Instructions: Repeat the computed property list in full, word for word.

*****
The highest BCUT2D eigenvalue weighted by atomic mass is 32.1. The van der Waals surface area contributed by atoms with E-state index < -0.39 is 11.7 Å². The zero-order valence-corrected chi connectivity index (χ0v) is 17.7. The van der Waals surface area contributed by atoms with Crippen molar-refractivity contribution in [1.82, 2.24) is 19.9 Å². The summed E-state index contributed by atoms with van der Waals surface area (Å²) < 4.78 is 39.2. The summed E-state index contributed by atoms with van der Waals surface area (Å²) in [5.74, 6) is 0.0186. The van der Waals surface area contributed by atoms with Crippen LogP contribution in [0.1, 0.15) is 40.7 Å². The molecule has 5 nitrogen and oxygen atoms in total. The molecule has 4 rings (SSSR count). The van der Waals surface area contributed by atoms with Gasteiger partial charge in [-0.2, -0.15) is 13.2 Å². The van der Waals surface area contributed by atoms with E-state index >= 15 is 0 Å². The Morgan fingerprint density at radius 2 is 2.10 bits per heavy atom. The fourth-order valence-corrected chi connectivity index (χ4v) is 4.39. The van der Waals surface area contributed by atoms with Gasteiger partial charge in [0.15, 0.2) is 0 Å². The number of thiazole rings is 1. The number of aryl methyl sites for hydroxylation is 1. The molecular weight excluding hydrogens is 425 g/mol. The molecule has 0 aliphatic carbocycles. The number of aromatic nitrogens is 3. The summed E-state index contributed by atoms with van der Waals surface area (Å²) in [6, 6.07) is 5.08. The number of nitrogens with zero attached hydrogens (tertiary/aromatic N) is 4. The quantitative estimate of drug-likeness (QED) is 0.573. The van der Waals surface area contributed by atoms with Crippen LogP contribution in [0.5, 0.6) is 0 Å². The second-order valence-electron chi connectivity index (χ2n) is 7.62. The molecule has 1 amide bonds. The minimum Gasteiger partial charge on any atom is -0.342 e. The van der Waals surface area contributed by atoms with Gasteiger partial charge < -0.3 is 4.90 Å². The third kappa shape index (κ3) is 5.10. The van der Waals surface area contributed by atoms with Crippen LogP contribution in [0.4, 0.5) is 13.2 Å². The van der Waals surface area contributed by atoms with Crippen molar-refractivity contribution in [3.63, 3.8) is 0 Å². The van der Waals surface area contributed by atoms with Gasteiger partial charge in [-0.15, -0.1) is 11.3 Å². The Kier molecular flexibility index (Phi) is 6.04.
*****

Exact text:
The highest BCUT2D eigenvalue weighted by atomic mass is 32.1. The van der Waals surface area contributed by atoms with E-state index < -0.39 is 11.7 Å². The zero-order valence-corrected chi connectivity index (χ0v) is 17.7. The van der Waals surface area contributed by atoms with Crippen molar-refractivity contribution in [1.82, 2.24) is 19.9 Å². The summed E-state index contributed by atoms with van der Waals surface area (Å²) < 4.78 is 39.2. The summed E-state index contributed by atoms with van der Waals surface area (Å²) in [5.74, 6) is 0.0186. The van der Waals surface area contributed by atoms with Crippen LogP contribution in [0.1, 0.15) is 40.7 Å². The molecule has 5 nitrogen and oxygen atoms in total. The molecule has 4 rings (SSSR count). The van der Waals surface area contributed by atoms with Gasteiger partial charge in [-0.2, -0.15) is 13.2 Å². The van der Waals surface area contributed by atoms with E-state index >= 15 is 0 Å². The Morgan fingerprint density at radius 2 is 2.10 bits per heavy atom. The fourth-order valence-corrected chi connectivity index (χ4v) is 4.39. The van der Waals surface area contributed by atoms with Gasteiger partial charge in [0.15, 0.2) is 0 Å². The number of thiazole rings is 1. The number of aryl methyl sites for hydroxylation is 1. The molecular weight excluding hydrogens is 425 g/mol. The molecule has 0 aliphatic carbocycles. The number of aromatic nitrogens is 3. The summed E-state index contributed by atoms with van der Waals surface area (Å²) in [6, 6.07) is 5.08. The number of nitrogens with zero attached hydrogens (tertiary/aromatic N) is 4. The quantitative estimate of drug-likeness (QED) is 0.573. The van der Waals surface area contributed by atoms with Crippen LogP contribution in [0.5, 0.6) is 0 Å². The second-order valence-electron chi connectivity index (χ2n) is 7.62. The molecule has 1 amide bonds. The minimum Gasteiger partial charge on any atom is -0.342 e. The van der Waals surface area contributed by atoms with Gasteiger partial charge < -0.3 is 4.90 Å². The third kappa shape index (κ3) is 5.10. The van der Waals surface area contributed by atoms with Crippen LogP contribution in [0.4, 0.5) is 13.2 Å². The van der Waals surface area contributed by atoms with Crippen molar-refractivity contribution in [3.63, 3.8) is 0 Å². The van der Waals surface area contributed by atoms with Gasteiger partial charge in [-0.15, -0.1) is 11.3 Å². The Kier molecular flexibility index (Phi) is 6.04.